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Global Supply Chain Survey Demystifies the Ongoing Retail Shipping Wars Featured

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Amazon, Target, and Walmart continue to intensify efforts to improve the customer experience across a multitude of fulfillment channels. Enhancements, such as Target’s recent announcement on same day shipping, are dictating industry expectations at a rapid pace with the ripple effect impacting retailers and their supplier communities. To identify trends that aim to make this transformation easier to navigate, DiCentral (, a leading provider of B2Bi Managed Services, partnered with Lehigh University to conduct a first-of-its-kind survey of over 180 retail and manufacturing executives on evolving consumer shipping behaviors.

The whitepaper, “Supply Chain Collaboration in Transformative Vertical Industries: Implications of Omnichannel and Dropshipping,” examines the motivations, challenges, benefits, and supply chain implications of online shopping and home delivery. The study suggests that retailers and manufacturers that have adopted a high degree of electronic collaboration have benefitted the most from the dropshipping model.

“The majority of study participants were at least five years into the journey from traditional replenishment to drop shipment, and, in most instances, the further along into the journey of retail and manufacturer collaboration, the more success each party experienced,” said Dr. Zach G. Zacharia, associate professor of supply chain management at Lehigh University. “Clearly the more we understand how to plan for and implement a dropship program, the better prepared retailers and manufacturers will be to take advantage of the opportunities and avoid the risks that will arise in this new retail reality.”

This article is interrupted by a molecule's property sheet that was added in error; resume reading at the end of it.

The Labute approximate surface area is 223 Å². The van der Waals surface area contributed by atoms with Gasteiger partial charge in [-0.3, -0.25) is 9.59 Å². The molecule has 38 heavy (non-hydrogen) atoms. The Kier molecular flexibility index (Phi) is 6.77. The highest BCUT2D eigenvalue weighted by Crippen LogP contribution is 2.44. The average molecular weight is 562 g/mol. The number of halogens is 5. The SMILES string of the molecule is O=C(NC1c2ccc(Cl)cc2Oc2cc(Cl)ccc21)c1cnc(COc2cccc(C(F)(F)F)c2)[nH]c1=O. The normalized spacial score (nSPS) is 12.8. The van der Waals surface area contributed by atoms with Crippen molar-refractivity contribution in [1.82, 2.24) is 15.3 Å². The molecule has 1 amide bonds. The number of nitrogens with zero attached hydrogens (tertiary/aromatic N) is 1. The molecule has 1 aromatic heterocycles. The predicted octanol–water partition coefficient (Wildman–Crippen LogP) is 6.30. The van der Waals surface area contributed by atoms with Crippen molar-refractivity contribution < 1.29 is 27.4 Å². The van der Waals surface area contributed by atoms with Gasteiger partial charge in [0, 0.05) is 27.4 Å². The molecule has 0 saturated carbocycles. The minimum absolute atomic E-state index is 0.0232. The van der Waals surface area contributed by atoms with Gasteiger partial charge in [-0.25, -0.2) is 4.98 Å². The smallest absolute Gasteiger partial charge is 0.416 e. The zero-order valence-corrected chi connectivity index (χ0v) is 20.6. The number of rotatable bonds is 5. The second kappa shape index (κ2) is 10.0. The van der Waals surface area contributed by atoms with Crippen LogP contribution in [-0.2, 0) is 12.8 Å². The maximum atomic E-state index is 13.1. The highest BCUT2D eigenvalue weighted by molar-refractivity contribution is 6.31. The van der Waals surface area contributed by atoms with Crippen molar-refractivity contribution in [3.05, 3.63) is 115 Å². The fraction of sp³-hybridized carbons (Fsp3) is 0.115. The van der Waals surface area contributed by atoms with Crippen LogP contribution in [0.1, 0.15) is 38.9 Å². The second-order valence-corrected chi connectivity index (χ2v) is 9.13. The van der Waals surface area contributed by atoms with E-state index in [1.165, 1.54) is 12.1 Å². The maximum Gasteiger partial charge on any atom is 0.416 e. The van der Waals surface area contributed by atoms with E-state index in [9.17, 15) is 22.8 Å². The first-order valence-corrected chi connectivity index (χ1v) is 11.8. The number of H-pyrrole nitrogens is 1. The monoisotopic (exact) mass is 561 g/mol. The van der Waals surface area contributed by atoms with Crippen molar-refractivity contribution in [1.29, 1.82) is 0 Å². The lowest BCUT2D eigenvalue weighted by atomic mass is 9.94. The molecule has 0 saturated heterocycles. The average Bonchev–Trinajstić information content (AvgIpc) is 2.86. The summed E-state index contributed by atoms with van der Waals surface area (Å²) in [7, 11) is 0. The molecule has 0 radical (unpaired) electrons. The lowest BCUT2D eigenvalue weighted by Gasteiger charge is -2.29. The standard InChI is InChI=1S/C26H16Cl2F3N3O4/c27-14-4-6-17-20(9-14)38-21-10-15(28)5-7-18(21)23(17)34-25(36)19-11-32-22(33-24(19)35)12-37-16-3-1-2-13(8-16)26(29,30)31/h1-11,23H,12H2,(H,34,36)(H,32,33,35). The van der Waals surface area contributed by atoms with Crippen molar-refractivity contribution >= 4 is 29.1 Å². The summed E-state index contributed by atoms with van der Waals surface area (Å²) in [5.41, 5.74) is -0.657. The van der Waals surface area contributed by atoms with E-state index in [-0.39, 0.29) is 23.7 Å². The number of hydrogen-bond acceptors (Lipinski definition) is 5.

Of those surveyed, as many as 88% of participating retailers see dropship as inevitable for their long-term success. Other retail findings included an increase in revenue, reported by 87% of respondents, and improved customer service after adopting dropshipping as reported by 84% of retailers surveyed. Manufacturer benefits of dropship included increased revenue, reported by 66% of manufacturers, and 71% noted a significantly improved relationship with retailers following dropship system integration.

However, industry change on such a massive scale is not without its challenges. Systems limitations has proven to be the greatest obstacle to successfully implementing dropshipping. Systems limitations were reported to be a hindrance by as many as 32% of retail respondents and almost as many retailers believe their process is too immature to support dropshipping. Manufacturer obstacles slightly vary from retailer concerns, with 40% of manufacturing respondents facing system integration challenges and 45% challenged by competing priorities.

While the concept of dropshipping and the immediate benefits of elimination of excess inventory and warehousing costs are well-established, the study provides a new level of insights to help navigate dropshipping in the immediate future. The research clearly and conclusively demonstrates that successful e-commerce and dropship programs are highly correlated to the level of collaboration developed between the retailer and the manufacturer.


Steve Scala, Executive VP of Corp. Development, DiCentral Corporation


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